Although the aforementioned merchandise dispensers function satisfactorily for their intended purposes, there is a need for an improved merchandise dispenser having a single means for not only biasing the merchandise forward but also for indicating the inventory contained in the dispenser. The biasing and inventory means should be capable of being produced inexpensively in commercial quantities to minimize the overall cost of manufacturing a commercially-desirable merchandise dispenser.
With the foregoing in mind, a primary object of the present invention is to provide an improved merchandise dispenser having a common means for inventory indication and motivation.
Another object of the present invention is to provide a metal spring capable of providing both a bias function and an inventory function for use in a merchandise dispenser.
A further object of the present invention is to provide novel methods for the production of indicia-imprinted metal springs.
More specifically, the present invention provides an improvement for a merchandise dispenser used in storing and dispensing a plurality of like items of merchandise. The dispenser has at least one opening to allow a front one of the merchandise items to be dispensed. The remaining merchandise items are aligned behind the front merchandise item within the dispenser and are biased forward toward the opening.
The improvement comprises a metal spring which provides the driving force to bias the merchandise forward and which has indicia printed thereon at spaced intervals to provide inventory information concerning the number of items of merchandise stored in the dispenser.
The present invention also provides a method for making metal springs having printing thereon. The method comprises feeding a continuous strip of metal past a printing station having a print head. The print head prints indicia at pre-set intervals on the uncoiled metal as it advances past the print station. The advancement of the continuous supply of metal is monitored and relayed to the print head in order for the indicia to be accurately placed.
A coil memory is imparted into the metal as it continuously advances past a coiling mechanism. The continuous supply of metal is then cut, pierced and/or formed at appropriate lengths to provide individual metal springs having printing thereon.
The method preferably also includes further steps to clean the metal before printing, and also to dry the ink after printing.
The foregoing and other objects, features and advantages of the present invention should become apparent from the following description when taken in conjunction with the accompanying drawings, in which:
FIG. 1 is a plan view of a portion of a merchandise dispenser having improvements made according to the present invention;
FIG. 2 is an elevational cross-sectional view of a merchandise dispenser;
FIG. 3 is a perspective view of a portion of a printed metal spring made according to the present invention; and
FIG. 4 is a schematic view of a process line for producing printed metal springs according to the present invention.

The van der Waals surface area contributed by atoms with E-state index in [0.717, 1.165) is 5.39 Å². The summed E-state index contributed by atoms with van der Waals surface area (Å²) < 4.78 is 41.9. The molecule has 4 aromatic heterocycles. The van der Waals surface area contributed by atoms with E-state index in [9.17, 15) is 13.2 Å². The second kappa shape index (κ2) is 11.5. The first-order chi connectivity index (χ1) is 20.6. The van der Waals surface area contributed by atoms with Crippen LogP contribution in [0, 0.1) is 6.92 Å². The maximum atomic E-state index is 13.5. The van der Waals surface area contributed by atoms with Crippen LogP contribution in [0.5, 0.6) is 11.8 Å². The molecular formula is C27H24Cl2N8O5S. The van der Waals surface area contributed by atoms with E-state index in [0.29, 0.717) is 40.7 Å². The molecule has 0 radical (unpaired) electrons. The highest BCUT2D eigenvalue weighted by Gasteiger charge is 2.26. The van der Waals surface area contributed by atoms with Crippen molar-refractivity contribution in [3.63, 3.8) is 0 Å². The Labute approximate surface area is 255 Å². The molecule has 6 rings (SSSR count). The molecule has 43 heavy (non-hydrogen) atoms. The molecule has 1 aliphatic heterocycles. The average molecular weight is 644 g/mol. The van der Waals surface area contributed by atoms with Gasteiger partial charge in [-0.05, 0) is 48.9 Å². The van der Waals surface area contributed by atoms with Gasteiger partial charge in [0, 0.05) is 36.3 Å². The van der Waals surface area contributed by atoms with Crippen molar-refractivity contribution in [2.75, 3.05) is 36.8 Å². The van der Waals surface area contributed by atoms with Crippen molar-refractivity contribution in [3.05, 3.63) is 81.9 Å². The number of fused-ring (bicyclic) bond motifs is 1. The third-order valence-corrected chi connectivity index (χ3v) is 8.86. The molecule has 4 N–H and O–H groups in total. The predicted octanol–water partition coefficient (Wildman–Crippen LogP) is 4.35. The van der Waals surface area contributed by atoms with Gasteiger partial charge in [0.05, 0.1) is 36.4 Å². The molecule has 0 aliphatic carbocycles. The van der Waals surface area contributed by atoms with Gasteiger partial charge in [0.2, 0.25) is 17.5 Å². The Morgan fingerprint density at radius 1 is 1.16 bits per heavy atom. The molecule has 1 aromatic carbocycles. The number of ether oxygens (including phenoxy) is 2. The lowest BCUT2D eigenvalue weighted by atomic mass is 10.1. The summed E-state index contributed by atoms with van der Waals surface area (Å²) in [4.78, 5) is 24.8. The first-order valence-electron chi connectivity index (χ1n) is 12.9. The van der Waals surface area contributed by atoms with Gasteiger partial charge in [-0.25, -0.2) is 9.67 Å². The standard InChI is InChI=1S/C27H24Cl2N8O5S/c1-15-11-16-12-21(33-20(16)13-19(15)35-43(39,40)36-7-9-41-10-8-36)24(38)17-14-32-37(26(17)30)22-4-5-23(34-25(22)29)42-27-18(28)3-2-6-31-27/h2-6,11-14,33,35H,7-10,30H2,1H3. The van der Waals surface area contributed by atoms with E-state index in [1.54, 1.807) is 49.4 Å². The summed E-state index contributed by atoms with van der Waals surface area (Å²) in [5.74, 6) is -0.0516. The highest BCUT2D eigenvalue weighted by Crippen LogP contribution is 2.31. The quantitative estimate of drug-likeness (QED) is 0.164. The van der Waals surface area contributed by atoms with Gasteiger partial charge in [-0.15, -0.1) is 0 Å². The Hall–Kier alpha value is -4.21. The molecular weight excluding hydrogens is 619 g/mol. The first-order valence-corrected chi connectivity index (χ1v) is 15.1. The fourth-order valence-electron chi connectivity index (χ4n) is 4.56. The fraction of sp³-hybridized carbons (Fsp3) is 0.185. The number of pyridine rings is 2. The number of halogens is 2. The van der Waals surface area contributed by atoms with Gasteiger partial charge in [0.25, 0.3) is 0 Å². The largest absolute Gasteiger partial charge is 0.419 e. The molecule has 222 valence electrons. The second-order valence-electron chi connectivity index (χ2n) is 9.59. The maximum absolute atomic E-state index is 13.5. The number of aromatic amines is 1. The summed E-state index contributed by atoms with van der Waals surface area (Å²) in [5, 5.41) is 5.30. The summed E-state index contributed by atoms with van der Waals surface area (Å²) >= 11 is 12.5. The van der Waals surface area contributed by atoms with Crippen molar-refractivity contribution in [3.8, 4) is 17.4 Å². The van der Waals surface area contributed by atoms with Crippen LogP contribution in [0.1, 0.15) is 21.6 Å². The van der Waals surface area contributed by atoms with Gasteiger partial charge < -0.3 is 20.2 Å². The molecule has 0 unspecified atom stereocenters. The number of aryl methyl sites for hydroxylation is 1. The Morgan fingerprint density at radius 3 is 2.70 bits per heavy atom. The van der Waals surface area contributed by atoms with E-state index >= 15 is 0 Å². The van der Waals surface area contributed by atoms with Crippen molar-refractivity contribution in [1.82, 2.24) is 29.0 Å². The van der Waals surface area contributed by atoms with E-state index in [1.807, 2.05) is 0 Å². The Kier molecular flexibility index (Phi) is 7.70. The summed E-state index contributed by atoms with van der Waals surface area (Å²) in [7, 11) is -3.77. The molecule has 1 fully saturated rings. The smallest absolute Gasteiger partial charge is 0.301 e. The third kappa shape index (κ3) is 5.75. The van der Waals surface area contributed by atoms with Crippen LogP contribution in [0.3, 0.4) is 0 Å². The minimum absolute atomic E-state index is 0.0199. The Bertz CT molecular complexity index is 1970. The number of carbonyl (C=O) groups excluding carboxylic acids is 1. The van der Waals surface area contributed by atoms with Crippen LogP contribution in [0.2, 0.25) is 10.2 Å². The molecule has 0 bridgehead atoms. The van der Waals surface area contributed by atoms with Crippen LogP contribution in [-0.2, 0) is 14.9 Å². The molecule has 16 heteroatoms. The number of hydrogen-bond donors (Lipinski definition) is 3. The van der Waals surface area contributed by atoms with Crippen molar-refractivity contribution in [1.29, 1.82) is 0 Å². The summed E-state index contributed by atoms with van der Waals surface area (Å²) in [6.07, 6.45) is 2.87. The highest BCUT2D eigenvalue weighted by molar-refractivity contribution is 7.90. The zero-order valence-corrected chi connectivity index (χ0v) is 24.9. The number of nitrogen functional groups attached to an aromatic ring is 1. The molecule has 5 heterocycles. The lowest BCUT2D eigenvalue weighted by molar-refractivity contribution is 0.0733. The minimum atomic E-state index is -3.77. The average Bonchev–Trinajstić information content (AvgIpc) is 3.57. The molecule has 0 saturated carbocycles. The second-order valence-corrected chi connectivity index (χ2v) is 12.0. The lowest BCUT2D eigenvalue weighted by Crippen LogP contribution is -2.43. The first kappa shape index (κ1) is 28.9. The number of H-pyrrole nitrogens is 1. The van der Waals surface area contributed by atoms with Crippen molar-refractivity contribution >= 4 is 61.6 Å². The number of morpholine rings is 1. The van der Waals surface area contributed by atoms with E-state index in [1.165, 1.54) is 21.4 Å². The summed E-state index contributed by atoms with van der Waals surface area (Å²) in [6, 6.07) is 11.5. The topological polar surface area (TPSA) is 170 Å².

Referring now to the drawings, FIGS. 1 and 2 illustrate a merchandise dispenser 10 for storing and dispensing a plurality of like items of merchandise 12. The dispenser 10 can be made of plastic, metal, wire, wood or other suitable materials, and is used to store and dispense articles of merchandise 12 such as cigarettes, cosmetics, etc. The merchandise items 12 are aligned one behind the other with a front one 12A adjacent an opening 14 at the front 10A of the dispenser 10. When the front item 12A is removed through the opening 14, the remaining aligned merchandise items 12 all move forward such that the next in line takes a position adjacent the opening 14.
To bias the aligned merchandise items 12 forward, a moveable follower 16 abuts the rearwardly most one of the aligned merchandise items. A biasing mechanism connects to the moveable follower 16 to provide a driving force in a forward direction relative to the dispenser. Therefore, as the front merchandise 12A is removed through the opening 14, the follower 16 is forced forward moving the aligned merchandise toward the opening 14.
The biasing mechanism of the present invention utilizes a metal spring 18. As best seen in FIG. 1, one end 20 of the spring is connected to the moveable follower 16. The other end of the spring is connected to the dispenser 10 near the opening 14. When the dispenser 10 is full with merchandise, the spring 18 is stretched out into its maximum elongated position. As the merchandise items 12 are removed one by one, the spring 18 forces the moveable follower 16, as well as the remaining aligned merchandise, forward. As each article of merchandise is removed, the spring 18 continues to coil until finally all merchandise items are removed and the follower 16 is adjacent the opening 14 of the dispenser 10. At this point, the spring 18 is at its maximum coiled condition.
Since the articles 12 are aligned one behind the other and fully contained within the dispensing apparatus, it is not possible to view all the merchandise to determine how many remain within the dispenser 10. As recited earlier, the Rein patent overcame this problem by adding an additional item to the dispenser solely for providing inventory indication. It is the goal of the present invention to eliminate this extra part from the dispenser to reduce the cost of manufacturing the dispenser and to reduce maintenance problems.